The DEPUTY PRESIDENT: Quoting is fine; I think holding the newspaper up so high is not.

Senator STERLE: I am trying to read. I will hold it that way; it is just that the light is not all that good.

Senator Back: They did write it slowly, mate, because they knew you couldn't read it!

Senator Hume: Put your glasses on.

Senator STERLE: I just cannot see. Can I try another angle? As I was clearly saying, there is open warfare in Western Australia between the coalition partners. Senator Hume from Victoria, do you know why we got the rabbit-proof fence in WA? It is to keep the Victorians out, I am told. I do not know if that is true, but let me help you out with what happens in Western Australia. They are best of buddies for most of the time, except the last few years really has tested the mettle of the relationship between the Liberals and the Nats. I have to tell you, this is no secret; it is a well-known fact. Senator Back, who is one of the most intelligent senators from Western Australia—I will give you that; he is top of the class—

Senator Ian Macdonald: Hear, hear.

Senator STERLE: will know that the Liberals have been seething about the behaviour of the Nationals over the years since 2008, when the leader of the Nationals dared to venture across to the other side of the chamber to see if he could form government with Labor at the time. Boy oh boy, didn't that stir up a possum's nest? Thank goodness for us, it did not happen. I am so glad it did not, because then came the Royalties for Regions program. A lot of people will say the regions need to get money that is earned in the mining areas and the agricultural areas. I have no argument with that at all. But I do not know how singing toilets in Bunbury fit in.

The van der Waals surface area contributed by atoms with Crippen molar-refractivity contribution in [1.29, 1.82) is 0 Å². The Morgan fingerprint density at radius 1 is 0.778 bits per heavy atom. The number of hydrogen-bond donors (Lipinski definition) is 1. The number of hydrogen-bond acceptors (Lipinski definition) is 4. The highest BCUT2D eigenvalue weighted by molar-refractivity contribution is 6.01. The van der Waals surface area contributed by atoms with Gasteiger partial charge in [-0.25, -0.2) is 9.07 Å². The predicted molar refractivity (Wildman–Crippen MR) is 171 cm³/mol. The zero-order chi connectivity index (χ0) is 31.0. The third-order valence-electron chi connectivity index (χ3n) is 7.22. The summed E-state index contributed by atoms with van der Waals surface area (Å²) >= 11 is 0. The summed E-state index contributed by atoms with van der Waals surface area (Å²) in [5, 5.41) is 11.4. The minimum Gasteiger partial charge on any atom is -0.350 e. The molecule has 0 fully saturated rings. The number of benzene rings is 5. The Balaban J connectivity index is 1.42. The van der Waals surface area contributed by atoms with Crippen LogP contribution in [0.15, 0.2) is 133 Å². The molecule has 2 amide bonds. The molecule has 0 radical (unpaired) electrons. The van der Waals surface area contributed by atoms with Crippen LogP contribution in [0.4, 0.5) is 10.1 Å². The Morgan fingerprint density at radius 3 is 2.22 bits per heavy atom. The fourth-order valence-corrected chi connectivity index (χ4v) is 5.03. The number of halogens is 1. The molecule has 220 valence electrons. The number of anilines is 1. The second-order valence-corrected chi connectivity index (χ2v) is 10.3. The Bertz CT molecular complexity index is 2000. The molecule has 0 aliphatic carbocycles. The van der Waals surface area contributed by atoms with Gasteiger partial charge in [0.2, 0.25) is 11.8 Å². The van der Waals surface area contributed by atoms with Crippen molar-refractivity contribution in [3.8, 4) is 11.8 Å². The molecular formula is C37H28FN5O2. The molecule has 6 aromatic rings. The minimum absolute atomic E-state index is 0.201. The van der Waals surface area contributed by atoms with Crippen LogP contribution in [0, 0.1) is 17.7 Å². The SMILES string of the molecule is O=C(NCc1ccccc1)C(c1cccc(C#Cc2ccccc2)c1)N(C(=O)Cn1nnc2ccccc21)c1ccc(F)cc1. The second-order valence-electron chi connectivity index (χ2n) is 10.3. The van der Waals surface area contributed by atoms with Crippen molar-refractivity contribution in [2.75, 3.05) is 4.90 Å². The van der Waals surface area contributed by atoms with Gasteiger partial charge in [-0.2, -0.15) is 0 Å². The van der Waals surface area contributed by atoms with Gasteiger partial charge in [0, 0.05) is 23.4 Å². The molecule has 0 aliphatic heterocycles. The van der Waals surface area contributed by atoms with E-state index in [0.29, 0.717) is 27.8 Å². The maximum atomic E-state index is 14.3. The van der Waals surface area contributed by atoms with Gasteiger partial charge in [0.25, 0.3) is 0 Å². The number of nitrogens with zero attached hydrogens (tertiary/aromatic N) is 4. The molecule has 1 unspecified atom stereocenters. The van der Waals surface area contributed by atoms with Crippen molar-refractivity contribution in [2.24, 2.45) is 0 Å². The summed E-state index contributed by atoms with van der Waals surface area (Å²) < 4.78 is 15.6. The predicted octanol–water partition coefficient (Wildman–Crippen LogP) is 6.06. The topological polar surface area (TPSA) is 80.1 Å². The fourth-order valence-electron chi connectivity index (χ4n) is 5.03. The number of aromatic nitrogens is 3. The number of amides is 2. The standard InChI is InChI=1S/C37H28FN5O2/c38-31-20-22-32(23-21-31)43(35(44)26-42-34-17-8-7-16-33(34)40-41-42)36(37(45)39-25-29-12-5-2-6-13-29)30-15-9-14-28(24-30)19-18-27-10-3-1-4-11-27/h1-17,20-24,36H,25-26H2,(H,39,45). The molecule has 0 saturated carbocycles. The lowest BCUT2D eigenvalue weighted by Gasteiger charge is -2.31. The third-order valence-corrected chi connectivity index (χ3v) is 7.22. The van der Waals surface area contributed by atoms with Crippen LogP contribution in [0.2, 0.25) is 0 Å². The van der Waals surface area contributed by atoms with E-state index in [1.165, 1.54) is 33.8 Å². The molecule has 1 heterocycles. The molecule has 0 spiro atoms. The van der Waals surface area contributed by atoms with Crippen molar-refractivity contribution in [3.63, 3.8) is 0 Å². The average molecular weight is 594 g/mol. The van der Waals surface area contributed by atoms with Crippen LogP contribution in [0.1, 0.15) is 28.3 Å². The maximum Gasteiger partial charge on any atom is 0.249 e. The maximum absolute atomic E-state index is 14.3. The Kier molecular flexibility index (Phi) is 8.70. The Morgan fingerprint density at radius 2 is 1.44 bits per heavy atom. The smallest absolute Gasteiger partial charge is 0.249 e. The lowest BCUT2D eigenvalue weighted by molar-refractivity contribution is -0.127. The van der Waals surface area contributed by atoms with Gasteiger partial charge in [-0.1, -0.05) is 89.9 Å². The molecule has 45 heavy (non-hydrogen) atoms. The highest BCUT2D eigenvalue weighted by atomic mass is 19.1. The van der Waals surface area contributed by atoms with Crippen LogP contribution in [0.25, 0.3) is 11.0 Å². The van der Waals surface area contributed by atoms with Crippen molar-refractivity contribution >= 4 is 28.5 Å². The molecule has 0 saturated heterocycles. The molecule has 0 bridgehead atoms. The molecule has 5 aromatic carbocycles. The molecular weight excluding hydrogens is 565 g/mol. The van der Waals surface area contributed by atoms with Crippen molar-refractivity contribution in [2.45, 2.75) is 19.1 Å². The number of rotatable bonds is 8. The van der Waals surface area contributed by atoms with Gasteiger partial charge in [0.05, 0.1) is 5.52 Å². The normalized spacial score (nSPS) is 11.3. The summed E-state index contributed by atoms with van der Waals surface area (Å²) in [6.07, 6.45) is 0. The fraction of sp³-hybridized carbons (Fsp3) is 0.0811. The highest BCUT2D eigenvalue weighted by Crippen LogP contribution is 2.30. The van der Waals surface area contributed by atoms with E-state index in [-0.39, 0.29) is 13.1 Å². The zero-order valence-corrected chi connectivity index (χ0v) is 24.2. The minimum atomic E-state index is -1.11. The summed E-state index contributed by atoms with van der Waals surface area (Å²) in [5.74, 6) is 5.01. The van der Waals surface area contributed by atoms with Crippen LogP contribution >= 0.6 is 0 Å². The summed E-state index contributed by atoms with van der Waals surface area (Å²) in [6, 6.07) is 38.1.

So what have we really found over there? I would go as far as saying—as a betting man, I would chuck a $5 bet on this one—that this is a little bit of payback coming from the Liberals to the Nats. They are actually peeved off. The most embarrassing point here is that Mr Tincknell, the leader of One Nation, owned up. They would have done the deal. Now the Liberals, when they get together and hold hands in the joint party room, have to look across and say, 'Gee whiz, you know, we really have done you over.' The preference whisperer, Glenn Druery, is quoted in an ABC article today, I think, saying that this deal between One Nation and the Liberals, which would have been done anyway without the Chinese meal or whatever, could cost six to nine seats.

Now, if I were Mr Barnett and his cracker team of strategists in the Liberal Party I would be finding every rock I could hide under, because this is not a deal that is going to cut. It is not a deal that is going to stick. And we know what is going to happen, because One Nation have proved that they will slap you in the chops over there on that side of the chamber as quick as they will slap us. What this is all about is that a vote for One Nation is a vote for Colin Barnett; a vote for One Nation is a vote for the Western Australian Liberals. You will not be able to split the pair of them. (Time expired)